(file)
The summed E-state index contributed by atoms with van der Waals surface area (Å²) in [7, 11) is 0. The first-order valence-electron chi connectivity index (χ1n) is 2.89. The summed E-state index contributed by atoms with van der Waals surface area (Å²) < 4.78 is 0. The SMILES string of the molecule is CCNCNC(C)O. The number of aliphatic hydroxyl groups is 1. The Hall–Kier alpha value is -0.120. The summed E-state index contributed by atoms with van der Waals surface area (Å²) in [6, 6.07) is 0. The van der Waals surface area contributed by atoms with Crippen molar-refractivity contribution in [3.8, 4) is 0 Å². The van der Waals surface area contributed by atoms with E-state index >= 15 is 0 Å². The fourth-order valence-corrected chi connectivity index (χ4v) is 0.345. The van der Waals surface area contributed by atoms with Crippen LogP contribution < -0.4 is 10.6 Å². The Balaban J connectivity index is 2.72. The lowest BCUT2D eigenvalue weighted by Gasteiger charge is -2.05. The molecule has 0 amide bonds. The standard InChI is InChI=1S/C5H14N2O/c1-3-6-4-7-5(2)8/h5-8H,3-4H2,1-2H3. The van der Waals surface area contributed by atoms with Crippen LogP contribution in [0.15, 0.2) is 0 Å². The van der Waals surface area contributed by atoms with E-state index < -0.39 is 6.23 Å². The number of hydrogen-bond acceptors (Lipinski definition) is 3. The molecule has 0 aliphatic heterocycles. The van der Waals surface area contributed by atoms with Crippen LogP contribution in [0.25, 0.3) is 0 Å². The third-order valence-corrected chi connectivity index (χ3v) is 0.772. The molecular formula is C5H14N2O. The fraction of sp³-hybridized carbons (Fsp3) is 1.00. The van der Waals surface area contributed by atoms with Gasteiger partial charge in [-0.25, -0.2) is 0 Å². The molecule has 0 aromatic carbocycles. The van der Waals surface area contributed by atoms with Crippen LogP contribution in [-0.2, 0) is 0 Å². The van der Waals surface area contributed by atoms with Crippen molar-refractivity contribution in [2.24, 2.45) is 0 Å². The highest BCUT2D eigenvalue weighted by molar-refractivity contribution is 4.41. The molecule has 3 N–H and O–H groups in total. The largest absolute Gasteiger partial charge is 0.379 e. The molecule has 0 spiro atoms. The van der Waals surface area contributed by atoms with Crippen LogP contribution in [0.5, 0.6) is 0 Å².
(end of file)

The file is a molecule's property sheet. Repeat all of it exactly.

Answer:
The summed E-state index contributed by atoms with van der Waals surface area (Å²) in [7, 11) is 0. The first-order valence-electron chi connectivity index (χ1n) is 2.89. The summed E-state index contributed by atoms with van der Waals surface area (Å²) < 4.78 is 0. The SMILES string of the molecule is CCNCNC(C)O. The number of aliphatic hydroxyl groups is 1. The Hall–Kier alpha value is -0.120. The summed E-state index contributed by atoms with van der Waals surface area (Å²) in [6, 6.07) is 0. The van der Waals surface area contributed by atoms with Crippen molar-refractivity contribution in [3.8, 4) is 0 Å². The van der Waals surface area contributed by atoms with E-state index >= 15 is 0 Å². The fourth-order valence-corrected chi connectivity index (χ4v) is 0.345. The van der Waals surface area contributed by atoms with Crippen LogP contribution < -0.4 is 10.6 Å². The Balaban J connectivity index is 2.72. The lowest BCUT2D eigenvalue weighted by Gasteiger charge is -2.05. The molecule has 0 amide bonds. The standard InChI is InChI=1S/C5H14N2O/c1-3-6-4-7-5(2)8/h5-8H,3-4H2,1-2H3. The van der Waals surface area contributed by atoms with Crippen LogP contribution in [0.15, 0.2) is 0 Å². The van der Waals surface area contributed by atoms with E-state index < -0.39 is 6.23 Å². The number of hydrogen-bond acceptors (Lipinski definition) is 3. The molecule has 0 aliphatic heterocycles. The van der Waals surface area contributed by atoms with Crippen LogP contribution in [0.25, 0.3) is 0 Å². The third-order valence-corrected chi connectivity index (χ3v) is 0.772. The molecular formula is C5H14N2O. The fraction of sp³-hybridized carbons (Fsp3) is 1.00. The van der Waals surface area contributed by atoms with Gasteiger partial charge in [-0.25, -0.2) is 0 Å². The molecule has 0 aromatic carbocycles. The van der Waals surface area contributed by atoms with Crippen LogP contribution in [-0.2, 0) is 0 Å². The van der Waals surface area contributed by atoms with Crippen molar-refractivity contribution in [2.24, 2.45) is 0 Å². The highest BCUT2D eigenvalue weighted by molar-refractivity contribution is 4.41. The molecule has 3 N–H and O–H groups in total. The largest absolute Gasteiger partial charge is 0.379 e. The molecule has 0 spiro atoms. The van der Waals surface area contributed by atoms with Crippen LogP contribution in [0.5, 0.6) is 0 Å².